I shall enter against New Jersey and in favor of plaintiffs a judgment of liability in regard to these missed steps.
In reaching this conclusion, I reject a number of legal arguments advanced by API as amicus and by New Jersey. First, I reject API's claim that this case will not be ripe for review until it becomes apparent that on December 31, 1987 New Jersey will not be complying with the EPA's ozone standards. As my earlier discussion should make clear, this case concerns New Jersey's compliance with its SIP. New Jersey's compliance with the ozone standards themselves is an issue logically once-removed from the question of SIP compliance, and for reasons stated in my discussion of the standard of liability faced by New Jersey, it is not an issue legally relevant to this case. Second, I reject API's argument that the Tenth Amendment bars federal intrusion into state rulemaking and rule enforcement of the kind at issue here. In Garcia v. San Antonio Metropolitan Transit Authority, 469 U.S. 528, 83 L. Ed. 2d 1016, 105 S. Ct. 1005 (1985), the Supreme Court stated in the broadest of terms that "State sovereign interests are more properly protected by procedural safeguards inherent in the structure of the federal system than by judicially created limitations on federal power." 469 U.S. at 552. Garcia ended attempts to instill substantive detail in the open-ended terms of the Tenth Amendment. In the face of Garcia, I reject API's invocation of states' rights. Third, I reject API's argument that this court lacks subject matter jurisdiction over Clean Air Act suits brought by citizens against states which violate their own SIPs. Section 304 of the Act, 42 U.S.C. § 7604, states in part that federal courts have jurisdiction over cases in which "any person" commences "a civil action on his own behalf - (1) against . . . any government instrumentality . . . who is alleged to be in violation of (A) an emission standard or limitation under this chapter . . ." Section 7604 continues by stating in part that "(F) For purposes of this section, the term 'emission standard or limitation under this chapter' means -- . . . . (3) . . . any condition or requirement under an applicable implementation plan relating to transportation control measures, air quality maintenance plans, vehicle inspection and maintenance programs or vapor recovery requirements . . . which is in effect under this chapter . . . or under an applicable implementation plan." Since plaintiffs' suit fits within the definition of actions over which federal jurisdiction is granted under § 304, the Act clearly provides this court with jurisdiction over this case. See League to Save Lake Tahoe, Inc. v. Trounday, 598 F.2d 1164, 1169-72 (9th Cir.), cert. denied, 444 U.S. 943, 62 L. Ed. 2d 310, 100 S. Ct. 299 (1979); see also Council of Commuter Organizations v. Metropolitan Transit Authority, 683 F.2d 663, 670-71 (2d Cir. 1982).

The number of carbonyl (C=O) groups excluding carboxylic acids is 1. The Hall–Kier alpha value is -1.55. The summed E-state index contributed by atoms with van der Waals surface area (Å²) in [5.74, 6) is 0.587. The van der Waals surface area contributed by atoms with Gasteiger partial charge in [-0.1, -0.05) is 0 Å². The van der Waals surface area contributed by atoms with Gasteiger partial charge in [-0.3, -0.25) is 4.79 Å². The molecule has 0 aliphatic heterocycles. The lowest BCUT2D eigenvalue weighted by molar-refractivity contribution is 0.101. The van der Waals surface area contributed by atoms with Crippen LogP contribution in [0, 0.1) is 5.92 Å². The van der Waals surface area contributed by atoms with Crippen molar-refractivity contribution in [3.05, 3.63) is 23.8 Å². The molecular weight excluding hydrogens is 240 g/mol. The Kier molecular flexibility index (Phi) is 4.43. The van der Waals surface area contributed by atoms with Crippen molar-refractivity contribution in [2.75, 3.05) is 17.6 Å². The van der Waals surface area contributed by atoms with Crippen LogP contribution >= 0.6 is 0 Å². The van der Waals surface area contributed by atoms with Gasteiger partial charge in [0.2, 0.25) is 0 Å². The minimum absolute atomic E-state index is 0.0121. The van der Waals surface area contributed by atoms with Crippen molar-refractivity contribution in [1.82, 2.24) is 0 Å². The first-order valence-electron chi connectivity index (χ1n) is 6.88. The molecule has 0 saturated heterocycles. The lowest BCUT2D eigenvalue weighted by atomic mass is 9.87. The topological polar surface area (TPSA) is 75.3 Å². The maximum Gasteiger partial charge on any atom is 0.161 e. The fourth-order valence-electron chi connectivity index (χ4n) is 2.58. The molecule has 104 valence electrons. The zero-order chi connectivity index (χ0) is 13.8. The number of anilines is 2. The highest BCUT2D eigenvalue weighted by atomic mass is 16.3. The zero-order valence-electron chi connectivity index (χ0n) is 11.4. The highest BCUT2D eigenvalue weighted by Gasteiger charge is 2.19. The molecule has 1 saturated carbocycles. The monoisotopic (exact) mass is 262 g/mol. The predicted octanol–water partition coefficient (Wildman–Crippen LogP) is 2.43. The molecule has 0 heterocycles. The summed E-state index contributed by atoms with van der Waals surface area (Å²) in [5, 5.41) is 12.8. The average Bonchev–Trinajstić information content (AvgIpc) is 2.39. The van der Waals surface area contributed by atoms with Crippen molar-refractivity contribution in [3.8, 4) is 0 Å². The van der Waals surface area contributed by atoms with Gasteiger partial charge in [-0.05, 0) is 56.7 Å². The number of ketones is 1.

Finally, I reject at this time New Jersey's argument that relief against the state would violate principles of equity. These arguments are irrelevant to my findings of liability today. New Jersey should recast these arguments to the extent they are applicable when it takes its position on the undecided issue of what relief plaintiffs are due. I note that plaintiffs have sought as part of this motion an order compelling New Jersey to submit a proposed timetable for SIP compliance. In order to properly consider of the relief issue, I shall order the parties to submit by October 30, 1987 proposed timetables for New Jersey's compliance with its SIP, and to appear on November 9, 1987 for oral argument on their submissions.
In conclusion, I have granted in its entirety plaintiffs' motion for partial summary judgment on the issue of New Jersey's liability under the Clean Air Act for failure to comply with its 1983 ozone SIP. The parties shall follow with the briefing and argument schedule set out above so that the court may proceed to the issue of what relief plaintiffs are due from New Jersey.
An appropriate order has been filed.
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